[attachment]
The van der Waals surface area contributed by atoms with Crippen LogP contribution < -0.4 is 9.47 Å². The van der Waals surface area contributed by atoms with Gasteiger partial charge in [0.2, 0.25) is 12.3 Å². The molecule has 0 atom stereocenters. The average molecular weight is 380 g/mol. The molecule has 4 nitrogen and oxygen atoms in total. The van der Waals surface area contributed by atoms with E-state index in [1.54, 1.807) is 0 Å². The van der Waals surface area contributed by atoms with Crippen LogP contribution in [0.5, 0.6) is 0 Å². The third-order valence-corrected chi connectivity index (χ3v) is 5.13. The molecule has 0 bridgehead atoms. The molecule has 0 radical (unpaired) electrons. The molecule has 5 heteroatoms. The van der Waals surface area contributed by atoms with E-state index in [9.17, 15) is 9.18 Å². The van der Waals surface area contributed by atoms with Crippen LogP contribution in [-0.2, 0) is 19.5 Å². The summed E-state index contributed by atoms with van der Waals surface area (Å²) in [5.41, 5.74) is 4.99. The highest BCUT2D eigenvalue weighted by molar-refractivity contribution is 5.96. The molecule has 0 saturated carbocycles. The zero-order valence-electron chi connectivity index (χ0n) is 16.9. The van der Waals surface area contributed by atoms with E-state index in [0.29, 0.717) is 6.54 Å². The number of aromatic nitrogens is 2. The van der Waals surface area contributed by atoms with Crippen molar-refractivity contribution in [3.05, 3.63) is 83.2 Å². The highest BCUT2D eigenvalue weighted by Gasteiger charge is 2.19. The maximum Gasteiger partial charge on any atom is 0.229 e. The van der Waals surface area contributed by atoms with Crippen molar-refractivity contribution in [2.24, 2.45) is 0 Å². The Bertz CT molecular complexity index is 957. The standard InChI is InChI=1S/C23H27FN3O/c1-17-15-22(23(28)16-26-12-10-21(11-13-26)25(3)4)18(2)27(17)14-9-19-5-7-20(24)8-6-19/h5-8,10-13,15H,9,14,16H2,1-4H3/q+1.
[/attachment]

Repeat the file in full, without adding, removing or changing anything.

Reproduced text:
The van der Waals surface area contributed by atoms with Crippen LogP contribution < -0.4 is 9.47 Å². The van der Waals surface area contributed by atoms with Gasteiger partial charge in [0.2, 0.25) is 12.3 Å². The molecule has 0 atom stereocenters. The average molecular weight is 380 g/mol. The molecule has 4 nitrogen and oxygen atoms in total. The van der Waals surface area contributed by atoms with E-state index in [1.54, 1.807) is 0 Å². The van der Waals surface area contributed by atoms with Crippen LogP contribution in [0.5, 0.6) is 0 Å². The third-order valence-corrected chi connectivity index (χ3v) is 5.13. The molecule has 0 bridgehead atoms. The molecule has 0 radical (unpaired) electrons. The molecule has 5 heteroatoms. The van der Waals surface area contributed by atoms with E-state index in [9.17, 15) is 9.18 Å². The van der Waals surface area contributed by atoms with Crippen LogP contribution in [-0.2, 0) is 19.5 Å². The summed E-state index contributed by atoms with van der Waals surface area (Å²) in [5.41, 5.74) is 4.99. The highest BCUT2D eigenvalue weighted by molar-refractivity contribution is 5.96. The molecule has 0 saturated carbocycles. The zero-order valence-electron chi connectivity index (χ0n) is 16.9. The van der Waals surface area contributed by atoms with E-state index in [0.29, 0.717) is 6.54 Å². The number of aromatic nitrogens is 2. The van der Waals surface area contributed by atoms with Crippen molar-refractivity contribution in [3.05, 3.63) is 83.2 Å². The highest BCUT2D eigenvalue weighted by Gasteiger charge is 2.19. The maximum Gasteiger partial charge on any atom is 0.229 e. The van der Waals surface area contributed by atoms with Crippen molar-refractivity contribution in [2.24, 2.45) is 0 Å². The Bertz CT molecular complexity index is 957. The standard InChI is InChI=1S/C23H27FN3O/c1-17-15-22(23(28)16-26-12-10-21(11-13-26)25(3)4)18(2)27(17)14-9-19-5-7-20(24)8-6-19/h5-8,10-13,15H,9,14,16H2,1-4H3/q+1.